And the other announcement:

            I’m going to Zambia in January! My friend Heidi, who is co-founder of the charity She Talks to the World, needs someone to consult on gardening and agricultural issues. They girls’ school, which the charity runs, has recently purchased twelve acres and needs to feed the girls and a community, in addition to providing a cash crop. This January trip is to assess the land before they build the school and to write a business plan to get everything going.

            The whole project will take several years, as I travel back and forth to help build the farm, plant, and to teach the girls how to grow and harvest their food. And I’ll be documenting everything and writing a book, from which I’ll donate 100% profits back to the charity.

            To read more about this, check out these links:

            She Talks to the World

            My plea on YouCaring to help fund the endeavor

            My Patreon profile, where I’ll do most of my updates and hope for patronage to help as I craft the book.

            And into 2017…

            Whew! That’s just a digest of 2016. The fact that I’ve been unable to blog shows how busy I’ve really been. But I promise to give you something each week, even if it’s 500 words of the latest poop story (I told you, there are lots of those) to tide you over until I talk about Zambia or the book or something else way more exciting.

            Thank you and happy new year!

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            2 thoughts on “2016 in a Chaotic Nutshell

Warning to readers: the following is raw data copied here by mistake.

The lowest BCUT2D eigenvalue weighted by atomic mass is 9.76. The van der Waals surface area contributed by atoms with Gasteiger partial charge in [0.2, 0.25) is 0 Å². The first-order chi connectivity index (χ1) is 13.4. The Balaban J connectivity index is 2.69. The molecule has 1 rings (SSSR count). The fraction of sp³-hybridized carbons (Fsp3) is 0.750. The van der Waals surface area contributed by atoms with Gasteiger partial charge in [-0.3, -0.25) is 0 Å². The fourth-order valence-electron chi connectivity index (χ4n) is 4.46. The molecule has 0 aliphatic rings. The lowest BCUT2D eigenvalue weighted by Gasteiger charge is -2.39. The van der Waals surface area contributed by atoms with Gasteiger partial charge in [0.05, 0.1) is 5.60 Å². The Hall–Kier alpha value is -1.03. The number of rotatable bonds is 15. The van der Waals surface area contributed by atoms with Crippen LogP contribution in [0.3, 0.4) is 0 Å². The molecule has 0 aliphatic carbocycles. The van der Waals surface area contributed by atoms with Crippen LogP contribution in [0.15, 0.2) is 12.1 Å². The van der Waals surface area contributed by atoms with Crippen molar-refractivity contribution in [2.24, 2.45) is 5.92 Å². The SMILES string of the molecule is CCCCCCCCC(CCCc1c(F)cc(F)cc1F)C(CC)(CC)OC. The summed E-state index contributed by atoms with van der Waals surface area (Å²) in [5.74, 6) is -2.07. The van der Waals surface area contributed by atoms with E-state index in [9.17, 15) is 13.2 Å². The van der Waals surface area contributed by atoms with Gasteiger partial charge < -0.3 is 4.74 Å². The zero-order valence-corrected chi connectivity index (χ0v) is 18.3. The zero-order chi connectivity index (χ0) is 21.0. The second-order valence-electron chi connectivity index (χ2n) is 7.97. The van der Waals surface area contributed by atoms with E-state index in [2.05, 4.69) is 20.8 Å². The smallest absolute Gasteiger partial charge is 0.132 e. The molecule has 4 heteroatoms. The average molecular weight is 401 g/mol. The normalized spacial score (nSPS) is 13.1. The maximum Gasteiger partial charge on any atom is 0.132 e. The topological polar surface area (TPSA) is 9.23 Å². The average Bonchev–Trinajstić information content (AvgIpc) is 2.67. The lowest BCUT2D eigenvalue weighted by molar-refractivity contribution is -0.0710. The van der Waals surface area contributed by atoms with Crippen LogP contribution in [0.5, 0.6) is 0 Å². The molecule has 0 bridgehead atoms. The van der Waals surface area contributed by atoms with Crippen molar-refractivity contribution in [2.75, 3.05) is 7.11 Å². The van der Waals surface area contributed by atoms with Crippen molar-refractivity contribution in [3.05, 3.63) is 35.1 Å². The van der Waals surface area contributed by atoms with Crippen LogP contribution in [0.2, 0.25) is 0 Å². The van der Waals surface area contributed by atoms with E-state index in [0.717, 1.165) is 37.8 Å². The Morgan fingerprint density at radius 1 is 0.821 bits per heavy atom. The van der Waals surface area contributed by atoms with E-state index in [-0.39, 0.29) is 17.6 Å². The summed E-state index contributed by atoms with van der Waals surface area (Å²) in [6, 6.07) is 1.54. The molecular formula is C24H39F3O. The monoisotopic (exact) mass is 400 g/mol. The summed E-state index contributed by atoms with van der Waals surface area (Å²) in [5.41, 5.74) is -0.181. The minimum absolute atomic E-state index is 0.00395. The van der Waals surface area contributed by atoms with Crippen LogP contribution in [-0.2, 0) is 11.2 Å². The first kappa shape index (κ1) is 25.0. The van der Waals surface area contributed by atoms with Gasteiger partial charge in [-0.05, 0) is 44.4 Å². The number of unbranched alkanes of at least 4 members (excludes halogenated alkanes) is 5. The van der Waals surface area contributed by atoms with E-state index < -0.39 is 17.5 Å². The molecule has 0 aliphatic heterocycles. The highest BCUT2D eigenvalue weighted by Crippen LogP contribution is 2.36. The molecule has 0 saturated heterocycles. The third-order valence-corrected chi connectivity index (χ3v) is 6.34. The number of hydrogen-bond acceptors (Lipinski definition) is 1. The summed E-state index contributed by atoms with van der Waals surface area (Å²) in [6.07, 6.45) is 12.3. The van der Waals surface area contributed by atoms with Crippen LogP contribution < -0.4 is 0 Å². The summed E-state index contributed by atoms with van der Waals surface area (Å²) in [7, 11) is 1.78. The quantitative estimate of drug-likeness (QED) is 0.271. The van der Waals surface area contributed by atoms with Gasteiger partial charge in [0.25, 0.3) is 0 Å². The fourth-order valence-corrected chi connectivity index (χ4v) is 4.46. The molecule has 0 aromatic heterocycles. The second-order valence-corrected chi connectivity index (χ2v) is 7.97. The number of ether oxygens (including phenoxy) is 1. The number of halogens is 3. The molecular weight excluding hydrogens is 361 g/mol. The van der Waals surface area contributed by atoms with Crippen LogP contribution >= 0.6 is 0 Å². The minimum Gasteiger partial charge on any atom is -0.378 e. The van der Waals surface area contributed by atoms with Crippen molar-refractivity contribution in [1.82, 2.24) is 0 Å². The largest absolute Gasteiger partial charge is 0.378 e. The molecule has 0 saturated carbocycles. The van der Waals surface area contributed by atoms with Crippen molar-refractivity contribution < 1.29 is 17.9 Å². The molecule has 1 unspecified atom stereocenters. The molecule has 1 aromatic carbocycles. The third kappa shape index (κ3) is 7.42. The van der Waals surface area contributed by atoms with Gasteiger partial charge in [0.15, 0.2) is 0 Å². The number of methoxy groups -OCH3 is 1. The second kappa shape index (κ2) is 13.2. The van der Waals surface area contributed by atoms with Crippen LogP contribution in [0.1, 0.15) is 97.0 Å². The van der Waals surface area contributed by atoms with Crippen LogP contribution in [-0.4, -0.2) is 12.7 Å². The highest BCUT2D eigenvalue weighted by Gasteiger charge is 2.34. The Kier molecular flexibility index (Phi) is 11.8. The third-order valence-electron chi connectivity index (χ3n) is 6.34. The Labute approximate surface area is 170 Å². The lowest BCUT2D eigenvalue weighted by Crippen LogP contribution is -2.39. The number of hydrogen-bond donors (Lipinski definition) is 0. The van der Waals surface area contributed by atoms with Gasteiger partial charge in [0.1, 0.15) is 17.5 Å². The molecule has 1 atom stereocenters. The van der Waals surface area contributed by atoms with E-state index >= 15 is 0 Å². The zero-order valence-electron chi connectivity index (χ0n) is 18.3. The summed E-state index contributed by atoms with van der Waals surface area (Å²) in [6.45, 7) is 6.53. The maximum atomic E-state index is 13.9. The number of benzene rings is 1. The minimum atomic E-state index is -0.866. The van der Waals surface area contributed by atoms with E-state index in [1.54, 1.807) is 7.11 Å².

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              What are GMOs? – Ames Family Farm

              What are GMOs?

              dunk-tank

              What are GMOs? Are you avoiding them because someone said they’re bad, or do you actually know what they entail?

              The Issue of Misinformation

              Did you know you can now buy GMO-free hummus?

              When I saw the ad, I gave my husband a funny look. “Does hummus even contain GMO products?” I’ve written articles on GMOs in regards to seed saving. Were there now GMO chickpeas to make this labeling necessary? Grabbing my phone, I Googled and confirmed what I already knew. “Unless they’re using corn oil instead of olive, it wouldn’t have GMOs anyway.”

              My husband shrugged. “Well, they’re also selling it as gluten free.”

              Traditional hummus has chickpeas, sesame paste called tahini, olive oil, salt, and maybe spices like garlic, roasted red peppers, or olive tapenade. It’s naturally going to be both non-GMO and gluten-free unless their proprietary recipe also contains stuff like sugar, corn syrup, corn oil, cornstarch, or wheat starch. This is another reason to know what you’re eating and read the label. You could be paying more for wording.

              So what are GMOs?

              GMO stands for Genetically Modified Organism. It is a plant or animal that has been scientifically modified, within a lab, to contain genes from another plant or animal. It can also be called genetic engineering.

              Haven’t people been genetically modifying foods for years?

              Cross-breeding and genetic engineering are different. Cross-breeding involves introducing plants or animals that can naturally interbreed, through traditional methods. Such as letting an Angus bull into a herd of Jersey heifers. Or cross-pollinating a small yellow tomato with a robust red one, in hopes of creating a larger, more robust variety. You cannot cross-breed a plant or animal outside its own genus. A wolf can breed with a domesticated dog but a wolf cannot breed with a mountain lion.

              Genetic engineering goes further than this. Corn can contain genes from carrots; tomatoes can contain genes from fish.

               

              what-are-gmos
              Heirloom potato varieties

              Why are scientists doing this?

              The intentions behind GMOs are good. Golden Rice, for instance, would have beta-carotene, giving it the golden color. Cultivating Golden Rice in third-world countries could prevent 670,000 childhood deaths per year from vitamin A deficiency.